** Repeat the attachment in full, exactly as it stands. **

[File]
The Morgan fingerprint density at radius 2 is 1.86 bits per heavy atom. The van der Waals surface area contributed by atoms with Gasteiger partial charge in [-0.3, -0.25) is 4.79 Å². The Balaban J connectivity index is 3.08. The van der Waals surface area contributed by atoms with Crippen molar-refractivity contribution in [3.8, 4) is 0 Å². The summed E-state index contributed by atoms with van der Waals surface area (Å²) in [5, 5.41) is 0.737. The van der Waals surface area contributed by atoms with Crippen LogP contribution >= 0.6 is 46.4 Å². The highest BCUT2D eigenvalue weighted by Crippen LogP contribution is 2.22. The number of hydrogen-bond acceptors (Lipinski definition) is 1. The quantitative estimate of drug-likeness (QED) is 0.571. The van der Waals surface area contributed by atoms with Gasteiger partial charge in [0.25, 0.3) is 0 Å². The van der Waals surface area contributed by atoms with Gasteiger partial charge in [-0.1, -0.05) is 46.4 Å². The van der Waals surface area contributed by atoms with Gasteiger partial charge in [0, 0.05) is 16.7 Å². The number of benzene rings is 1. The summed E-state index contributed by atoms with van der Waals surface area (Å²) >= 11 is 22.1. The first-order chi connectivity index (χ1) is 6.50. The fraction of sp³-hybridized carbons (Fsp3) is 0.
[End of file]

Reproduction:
The Morgan fingerprint density at radius 2 is 1.86 bits per heavy atom. The van der Waals surface area contributed by atoms with Gasteiger partial charge in [-0.3, -0.25) is 4.79 Å². The Balaban J connectivity index is 3.08. The van der Waals surface area contributed by atoms with Crippen molar-refractivity contribution in [3.8, 4) is 0 Å². The summed E-state index contributed by atoms with van der Waals surface area (Å²) in [5, 5.41) is 0.737. The van der Waals surface area contributed by atoms with Crippen LogP contribution >= 0.6 is 46.4 Å². The highest BCUT2D eigenvalue weighted by Crippen LogP contribution is 2.22. The number of hydrogen-bond acceptors (Lipinski definition) is 1. The quantitative estimate of drug-likeness (QED) is 0.571. The van der Waals surface area contributed by atoms with Gasteiger partial charge in [0.25, 0.3) is 0 Å². The van der Waals surface area contributed by atoms with Gasteiger partial charge in [-0.1, -0.05) is 46.4 Å². The van der Waals surface area contributed by atoms with Gasteiger partial charge in [0, 0.05) is 16.7 Å². The number of benzene rings is 1. The summed E-state index contributed by atoms with van der Waals surface area (Å²) >= 11 is 22.1. The first-order chi connectivity index (χ1) is 6.50. The fraction of sp³-hybridized carbons (Fsp3) is 0.